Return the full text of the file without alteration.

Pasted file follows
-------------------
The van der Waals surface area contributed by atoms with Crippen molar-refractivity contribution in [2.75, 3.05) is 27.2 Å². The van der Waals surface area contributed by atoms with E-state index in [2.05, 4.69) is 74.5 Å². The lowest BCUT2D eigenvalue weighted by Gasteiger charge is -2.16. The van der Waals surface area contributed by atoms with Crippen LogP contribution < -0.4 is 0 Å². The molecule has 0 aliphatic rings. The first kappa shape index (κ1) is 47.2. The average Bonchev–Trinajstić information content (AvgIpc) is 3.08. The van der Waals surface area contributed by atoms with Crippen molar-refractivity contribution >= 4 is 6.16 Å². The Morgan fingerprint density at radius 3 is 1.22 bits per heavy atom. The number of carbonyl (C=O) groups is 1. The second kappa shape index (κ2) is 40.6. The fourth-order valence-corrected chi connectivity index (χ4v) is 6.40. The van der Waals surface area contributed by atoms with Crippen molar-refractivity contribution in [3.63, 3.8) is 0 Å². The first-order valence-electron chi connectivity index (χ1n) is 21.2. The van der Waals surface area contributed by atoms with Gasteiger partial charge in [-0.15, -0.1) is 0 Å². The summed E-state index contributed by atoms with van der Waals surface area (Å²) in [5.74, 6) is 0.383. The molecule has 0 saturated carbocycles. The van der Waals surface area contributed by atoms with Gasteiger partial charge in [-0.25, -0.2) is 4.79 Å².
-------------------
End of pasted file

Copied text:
The van der Waals surface area contributed by atoms with Crippen molar-refractivity contribution in [2.75, 3.05) is 27.2 Å². The van der Waals surface area contributed by atoms with E-state index in [2.05, 4.69) is 74.5 Å². The lowest BCUT2D eigenvalue weighted by Gasteiger charge is -2.16. The van der Waals surface area contributed by atoms with Crippen LogP contribution < -0.4 is 0 Å². The molecule has 0 aliphatic rings. The first kappa shape index (κ1) is 47.2. The average Bonchev–Trinajstić information content (AvgIpc) is 3.08. The van der Waals surface area contributed by atoms with Crippen molar-refractivity contribution >= 4 is 6.16 Å². The Morgan fingerprint density at radius 3 is 1.22 bits per heavy atom. The number of carbonyl (C=O) groups is 1. The second kappa shape index (κ2) is 40.6. The fourth-order valence-corrected chi connectivity index (χ4v) is 6.40. The van der Waals surface area contributed by atoms with Crippen molar-refractivity contribution in [3.63, 3.8) is 0 Å². The first-order valence-electron chi connectivity index (χ1n) is 21.2. The van der Waals surface area contributed by atoms with Gasteiger partial charge in [-0.15, -0.1) is 0 Å². The summed E-state index contributed by atoms with van der Waals surface area (Å²) in [5.74, 6) is 0.383. The molecule has 0 saturated carbocycles. The van der Waals surface area contributed by atoms with Gasteiger partial charge in [-0.25, -0.2) is 4.79 Å².